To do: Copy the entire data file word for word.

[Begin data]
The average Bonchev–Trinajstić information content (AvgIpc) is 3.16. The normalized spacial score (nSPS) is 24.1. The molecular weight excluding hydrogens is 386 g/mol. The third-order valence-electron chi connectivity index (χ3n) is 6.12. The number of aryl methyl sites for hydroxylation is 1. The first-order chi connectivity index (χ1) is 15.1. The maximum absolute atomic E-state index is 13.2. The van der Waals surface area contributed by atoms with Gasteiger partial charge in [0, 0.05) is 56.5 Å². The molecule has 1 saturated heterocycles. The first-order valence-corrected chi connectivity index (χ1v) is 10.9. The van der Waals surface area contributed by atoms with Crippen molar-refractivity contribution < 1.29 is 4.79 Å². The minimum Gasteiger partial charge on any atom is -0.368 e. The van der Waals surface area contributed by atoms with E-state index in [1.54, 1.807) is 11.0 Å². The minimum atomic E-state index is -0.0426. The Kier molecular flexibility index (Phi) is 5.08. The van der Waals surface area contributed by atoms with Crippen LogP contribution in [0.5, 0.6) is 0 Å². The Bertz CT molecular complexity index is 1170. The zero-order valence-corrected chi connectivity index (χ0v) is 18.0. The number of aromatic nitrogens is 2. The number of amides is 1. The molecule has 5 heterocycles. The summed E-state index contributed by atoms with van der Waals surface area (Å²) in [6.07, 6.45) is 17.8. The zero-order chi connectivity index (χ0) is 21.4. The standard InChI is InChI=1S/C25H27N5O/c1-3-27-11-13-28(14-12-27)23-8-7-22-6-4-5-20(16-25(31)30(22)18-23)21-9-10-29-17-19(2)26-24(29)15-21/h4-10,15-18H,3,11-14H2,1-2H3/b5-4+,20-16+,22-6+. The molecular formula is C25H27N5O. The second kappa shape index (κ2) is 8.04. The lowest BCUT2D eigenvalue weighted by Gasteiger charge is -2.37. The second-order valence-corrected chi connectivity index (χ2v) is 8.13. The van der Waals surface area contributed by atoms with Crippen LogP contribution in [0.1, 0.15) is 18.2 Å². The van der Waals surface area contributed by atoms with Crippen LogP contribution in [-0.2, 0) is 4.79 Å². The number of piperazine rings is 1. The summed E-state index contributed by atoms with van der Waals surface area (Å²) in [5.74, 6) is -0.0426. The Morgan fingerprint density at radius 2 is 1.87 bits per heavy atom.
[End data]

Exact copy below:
The average Bonchev–Trinajstić information content (AvgIpc) is 3.16. The normalized spacial score (nSPS) is 24.1. The molecular weight excluding hydrogens is 386 g/mol. The third-order valence-electron chi connectivity index (χ3n) is 6.12. The number of aryl methyl sites for hydroxylation is 1. The first-order chi connectivity index (χ1) is 15.1. The maximum absolute atomic E-state index is 13.2. The van der Waals surface area contributed by atoms with Gasteiger partial charge in [0, 0.05) is 56.5 Å². The molecule has 1 saturated heterocycles. The first-order valence-corrected chi connectivity index (χ1v) is 10.9. The van der Waals surface area contributed by atoms with Crippen molar-refractivity contribution < 1.29 is 4.79 Å². The minimum Gasteiger partial charge on any atom is -0.368 e. The van der Waals surface area contributed by atoms with E-state index in [1.54, 1.807) is 11.0 Å². The minimum atomic E-state index is -0.0426. The Kier molecular flexibility index (Phi) is 5.08. The van der Waals surface area contributed by atoms with Crippen LogP contribution in [0.5, 0.6) is 0 Å². The Bertz CT molecular complexity index is 1170. The zero-order valence-corrected chi connectivity index (χ0v) is 18.0. The number of aromatic nitrogens is 2. The number of amides is 1. The molecule has 5 heterocycles. The summed E-state index contributed by atoms with van der Waals surface area (Å²) in [6.07, 6.45) is 17.8. The zero-order chi connectivity index (χ0) is 21.4. The standard InChI is InChI=1S/C25H27N5O/c1-3-27-11-13-28(14-12-27)23-8-7-22-6-4-5-20(16-25(31)30(22)18-23)21-9-10-29-17-19(2)26-24(29)15-21/h4-10,15-18H,3,11-14H2,1-2H3/b5-4+,20-16+,22-6+. The molecular formula is C25H27N5O. The second kappa shape index (κ2) is 8.04. The lowest BCUT2D eigenvalue weighted by Gasteiger charge is -2.37. The second-order valence-corrected chi connectivity index (χ2v) is 8.13. The van der Waals surface area contributed by atoms with Crippen LogP contribution in [0.1, 0.15) is 18.2 Å². The van der Waals surface area contributed by atoms with Crippen LogP contribution in [-0.2, 0) is 4.79 Å². The number of piperazine rings is 1. The summed E-state index contributed by atoms with van der Waals surface area (Å²) in [5.74, 6) is -0.0426. The Morgan fingerprint density at radius 2 is 1.87 bits per heavy atom.